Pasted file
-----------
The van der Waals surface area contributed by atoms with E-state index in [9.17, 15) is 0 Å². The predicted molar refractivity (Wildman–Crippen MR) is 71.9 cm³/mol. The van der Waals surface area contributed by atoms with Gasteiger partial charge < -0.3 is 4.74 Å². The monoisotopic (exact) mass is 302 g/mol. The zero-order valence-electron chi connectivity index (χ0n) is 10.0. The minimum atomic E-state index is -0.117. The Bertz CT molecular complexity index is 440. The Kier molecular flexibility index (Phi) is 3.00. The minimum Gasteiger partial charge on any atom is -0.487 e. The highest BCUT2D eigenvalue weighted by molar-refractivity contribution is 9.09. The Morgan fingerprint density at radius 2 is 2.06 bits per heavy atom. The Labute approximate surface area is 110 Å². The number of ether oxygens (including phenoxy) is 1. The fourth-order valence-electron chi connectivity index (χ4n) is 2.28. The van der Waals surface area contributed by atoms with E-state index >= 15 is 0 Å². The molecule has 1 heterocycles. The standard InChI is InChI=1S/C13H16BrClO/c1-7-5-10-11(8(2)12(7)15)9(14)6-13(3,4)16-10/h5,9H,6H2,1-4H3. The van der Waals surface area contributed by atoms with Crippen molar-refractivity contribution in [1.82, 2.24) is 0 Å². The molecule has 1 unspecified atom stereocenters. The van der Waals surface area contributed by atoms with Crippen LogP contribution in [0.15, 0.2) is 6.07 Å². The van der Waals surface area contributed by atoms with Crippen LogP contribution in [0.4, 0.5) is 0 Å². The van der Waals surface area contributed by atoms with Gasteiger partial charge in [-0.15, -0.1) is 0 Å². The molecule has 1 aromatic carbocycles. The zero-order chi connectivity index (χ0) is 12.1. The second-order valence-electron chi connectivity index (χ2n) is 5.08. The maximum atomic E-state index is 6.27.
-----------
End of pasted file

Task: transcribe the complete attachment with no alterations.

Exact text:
The van der Waals surface area contributed by atoms with E-state index in [9.17, 15) is 0 Å². The predicted molar refractivity (Wildman–Crippen MR) is 71.9 cm³/mol. The van der Waals surface area contributed by atoms with Gasteiger partial charge < -0.3 is 4.74 Å². The monoisotopic (exact) mass is 302 g/mol. The zero-order valence-electron chi connectivity index (χ0n) is 10.0. The minimum atomic E-state index is -0.117. The Bertz CT molecular complexity index is 440. The Kier molecular flexibility index (Phi) is 3.00. The minimum Gasteiger partial charge on any atom is -0.487 e. The highest BCUT2D eigenvalue weighted by molar-refractivity contribution is 9.09. The Morgan fingerprint density at radius 2 is 2.06 bits per heavy atom. The Labute approximate surface area is 110 Å². The number of ether oxygens (including phenoxy) is 1. The fourth-order valence-electron chi connectivity index (χ4n) is 2.28. The van der Waals surface area contributed by atoms with E-state index >= 15 is 0 Å². The molecule has 1 heterocycles. The standard InChI is InChI=1S/C13H16BrClO/c1-7-5-10-11(8(2)12(7)15)9(14)6-13(3,4)16-10/h5,9H,6H2,1-4H3. The van der Waals surface area contributed by atoms with Crippen molar-refractivity contribution in [1.82, 2.24) is 0 Å². The molecule has 1 unspecified atom stereocenters. The van der Waals surface area contributed by atoms with Crippen LogP contribution in [0.15, 0.2) is 6.07 Å². The van der Waals surface area contributed by atoms with Crippen LogP contribution in [0.4, 0.5) is 0 Å². The van der Waals surface area contributed by atoms with Gasteiger partial charge in [-0.15, -0.1) is 0 Å². The molecule has 1 aromatic carbocycles. The zero-order chi connectivity index (χ0) is 12.1. The second-order valence-electron chi connectivity index (χ2n) is 5.08. The maximum atomic E-state index is 6.27.